Cover of Water for Elephants: A Novel
I have a confession: As I work on the draft of my next book, I’m finding there’s just too many characters. I love them all, don’t get me wrong, but the last thing I want is a reader who has to make a set of crib notes to keep track of all the people who jump in and out of the story. Many in this cast are bit players – they come in, move the plot along, then exit, never to be seen again. So how do I thin down the cast?
One way is to combine similar characters into one persona. This happens a lot when books are converted to movies, and can be a very effective way of keeping the plot elements, and even character traits, but streamline the story. A very recent example of combining characters can be found in the screen adaptation of the book, Water for Elephants. I’ve seen the movie, read the book (loved it), and am now a even bigger fan of the movie. No, the movie is not identical, but it’s very true to the book. But two prominent characters in the book became one in the movie – in what I think was a stroke of genius.
Water for Elephants is primarily a story about a train circus in 1931. There’s danger, love, betrayal, and one fantastic elephant named Rosie. In the book, the main character, Jacob, jumps a circus train and becomes their vet, and eventually their elephant handler. The circus is run by two powerful and evil men, August and Uncle Al. Jacob falls for August’s wife, Marlena, but you’ll have to either read the book or see the movie to hear that part of the story. It’s August and Uncle Al I want to talk about.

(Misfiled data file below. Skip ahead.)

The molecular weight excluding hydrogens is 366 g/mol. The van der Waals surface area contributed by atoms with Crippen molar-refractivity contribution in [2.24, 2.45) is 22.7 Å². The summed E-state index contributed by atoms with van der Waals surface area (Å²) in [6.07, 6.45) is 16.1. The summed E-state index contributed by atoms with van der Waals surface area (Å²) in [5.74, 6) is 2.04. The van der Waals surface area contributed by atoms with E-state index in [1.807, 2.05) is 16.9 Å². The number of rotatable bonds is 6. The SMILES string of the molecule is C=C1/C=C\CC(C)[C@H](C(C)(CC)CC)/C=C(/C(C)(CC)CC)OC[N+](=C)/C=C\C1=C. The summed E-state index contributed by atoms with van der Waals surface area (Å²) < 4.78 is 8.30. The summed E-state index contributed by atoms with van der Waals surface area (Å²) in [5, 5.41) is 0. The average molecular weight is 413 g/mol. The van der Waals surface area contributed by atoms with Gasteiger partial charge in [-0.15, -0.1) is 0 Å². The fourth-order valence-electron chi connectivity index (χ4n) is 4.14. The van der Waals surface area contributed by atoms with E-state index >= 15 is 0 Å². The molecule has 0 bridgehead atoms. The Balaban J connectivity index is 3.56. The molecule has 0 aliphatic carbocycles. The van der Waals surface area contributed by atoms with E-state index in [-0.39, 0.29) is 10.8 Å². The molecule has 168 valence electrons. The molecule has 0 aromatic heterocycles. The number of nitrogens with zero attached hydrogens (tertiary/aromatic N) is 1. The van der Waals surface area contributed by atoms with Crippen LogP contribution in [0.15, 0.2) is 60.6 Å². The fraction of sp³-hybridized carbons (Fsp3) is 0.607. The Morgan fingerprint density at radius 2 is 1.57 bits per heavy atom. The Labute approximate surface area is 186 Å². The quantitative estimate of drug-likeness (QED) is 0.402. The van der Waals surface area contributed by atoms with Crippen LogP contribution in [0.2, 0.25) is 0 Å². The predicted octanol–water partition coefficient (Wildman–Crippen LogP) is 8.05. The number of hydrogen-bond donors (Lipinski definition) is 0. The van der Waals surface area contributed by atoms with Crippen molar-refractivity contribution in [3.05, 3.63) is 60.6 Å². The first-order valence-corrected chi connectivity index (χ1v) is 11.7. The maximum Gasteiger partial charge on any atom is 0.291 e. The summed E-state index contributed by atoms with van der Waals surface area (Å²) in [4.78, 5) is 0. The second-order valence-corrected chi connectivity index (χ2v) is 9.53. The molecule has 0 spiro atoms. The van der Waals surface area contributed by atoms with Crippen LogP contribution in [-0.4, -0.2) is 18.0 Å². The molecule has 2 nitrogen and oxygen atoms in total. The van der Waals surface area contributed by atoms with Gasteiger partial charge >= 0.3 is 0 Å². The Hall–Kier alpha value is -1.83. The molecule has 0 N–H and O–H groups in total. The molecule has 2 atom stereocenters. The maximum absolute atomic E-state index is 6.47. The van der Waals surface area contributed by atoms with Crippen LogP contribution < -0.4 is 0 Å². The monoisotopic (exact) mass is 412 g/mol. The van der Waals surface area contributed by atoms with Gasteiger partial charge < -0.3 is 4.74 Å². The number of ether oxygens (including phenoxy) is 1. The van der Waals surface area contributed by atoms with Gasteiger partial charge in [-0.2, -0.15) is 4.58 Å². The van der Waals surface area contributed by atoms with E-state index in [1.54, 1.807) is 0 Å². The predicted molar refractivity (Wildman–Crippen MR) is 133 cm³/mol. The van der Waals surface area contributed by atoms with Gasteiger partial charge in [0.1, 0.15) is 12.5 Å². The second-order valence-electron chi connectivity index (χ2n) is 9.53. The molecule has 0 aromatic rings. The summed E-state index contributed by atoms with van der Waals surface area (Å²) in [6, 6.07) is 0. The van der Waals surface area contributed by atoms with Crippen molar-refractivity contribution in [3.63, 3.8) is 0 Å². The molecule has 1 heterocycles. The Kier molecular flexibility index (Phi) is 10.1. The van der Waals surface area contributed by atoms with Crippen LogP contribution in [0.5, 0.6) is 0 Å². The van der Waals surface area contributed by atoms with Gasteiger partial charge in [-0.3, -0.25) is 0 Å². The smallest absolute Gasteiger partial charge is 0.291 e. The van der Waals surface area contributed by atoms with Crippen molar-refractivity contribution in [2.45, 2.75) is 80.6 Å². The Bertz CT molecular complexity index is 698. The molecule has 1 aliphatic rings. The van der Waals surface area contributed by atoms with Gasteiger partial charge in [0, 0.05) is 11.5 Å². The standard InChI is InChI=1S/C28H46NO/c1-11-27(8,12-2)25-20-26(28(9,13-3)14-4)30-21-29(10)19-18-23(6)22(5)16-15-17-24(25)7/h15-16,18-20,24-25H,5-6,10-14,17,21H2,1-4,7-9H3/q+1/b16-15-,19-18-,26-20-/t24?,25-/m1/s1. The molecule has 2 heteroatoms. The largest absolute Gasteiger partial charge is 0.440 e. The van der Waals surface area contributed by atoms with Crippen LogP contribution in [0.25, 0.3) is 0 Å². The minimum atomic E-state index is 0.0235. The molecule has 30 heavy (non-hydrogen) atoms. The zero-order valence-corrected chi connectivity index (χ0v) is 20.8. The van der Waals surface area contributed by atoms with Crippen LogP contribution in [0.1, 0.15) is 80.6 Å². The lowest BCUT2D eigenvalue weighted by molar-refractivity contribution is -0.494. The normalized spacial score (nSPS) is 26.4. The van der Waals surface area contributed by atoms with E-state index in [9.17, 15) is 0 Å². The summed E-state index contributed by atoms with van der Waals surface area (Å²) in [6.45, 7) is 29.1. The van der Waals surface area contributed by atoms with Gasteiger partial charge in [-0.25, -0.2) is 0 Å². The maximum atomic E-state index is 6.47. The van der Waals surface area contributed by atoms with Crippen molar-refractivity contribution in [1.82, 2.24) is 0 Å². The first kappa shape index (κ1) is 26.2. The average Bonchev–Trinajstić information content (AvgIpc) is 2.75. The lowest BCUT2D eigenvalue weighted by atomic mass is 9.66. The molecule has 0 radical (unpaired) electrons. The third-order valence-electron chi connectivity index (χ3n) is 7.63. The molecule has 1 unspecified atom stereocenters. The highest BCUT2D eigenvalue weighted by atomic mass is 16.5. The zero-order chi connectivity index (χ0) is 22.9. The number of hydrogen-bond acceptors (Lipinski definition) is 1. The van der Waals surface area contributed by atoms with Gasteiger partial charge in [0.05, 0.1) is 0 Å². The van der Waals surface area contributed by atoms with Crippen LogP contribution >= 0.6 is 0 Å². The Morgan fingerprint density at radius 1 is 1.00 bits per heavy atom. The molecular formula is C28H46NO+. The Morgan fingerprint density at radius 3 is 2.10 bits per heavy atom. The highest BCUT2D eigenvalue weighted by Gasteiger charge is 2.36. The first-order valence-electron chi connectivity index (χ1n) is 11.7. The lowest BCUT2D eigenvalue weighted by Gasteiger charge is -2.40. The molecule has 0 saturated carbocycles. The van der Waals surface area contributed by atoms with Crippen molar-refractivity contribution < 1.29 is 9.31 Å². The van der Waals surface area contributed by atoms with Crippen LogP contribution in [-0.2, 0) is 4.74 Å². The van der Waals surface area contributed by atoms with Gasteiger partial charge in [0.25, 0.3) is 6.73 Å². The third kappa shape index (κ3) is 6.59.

In the book, Uncle Al owns the circus and has a habit of throwing men off his moving train who cross him or are unproductive. His solitary motivation is the dollar. His role is important, but he’s a relatively minor character. August, on the other, is key to the story, the violent, schizophrenic equestrian director. One second he’s kind, the next vicious. Jacob encounters both throughout the book, but it’s August’s wife Jacob falls for.
Now, to the movie. In the movie, there is no Uncle Al (or I didn’t notice him, if he was there). August is both the psychopath and the owner – which blends into a character even more frightening than the two in the book. Is it the same? No. But it is extremely effective, and wow does it convey how dangerous a world Jacob has entered.
So back to my conundrum. Seeing how well the combining was done in Water for Elephants gives me hope that I can thin down my cast a little but keep all the key elements I need in the story. In some cases, it doesn’t matter quite so much who threatens the protagonist, just that they are threatened. I hope to take this to heart, and tighten up my story a bit more.
Readers: If you’ve seen the movie, what do you think? Do you agree that the movie August is as good as the August/Uncle Al in the book? Or did combining those characters compromise the story?
Writers: Have you had to combine characters before? How difficult was it? Were you happy with the results?
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Around the Internet: Bookish
The wonderful Evie at Bookish interviewed me over the weekend. She’s also giving away an e-copy of Whirlwind, so be sure and check it out. Thank you, Evie, you’re a sweetheart!
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Meet an Author Monday
Check out what other authors are chatting about today. Whether you’re a reader or a writer, there’s a lot of great stories out there!
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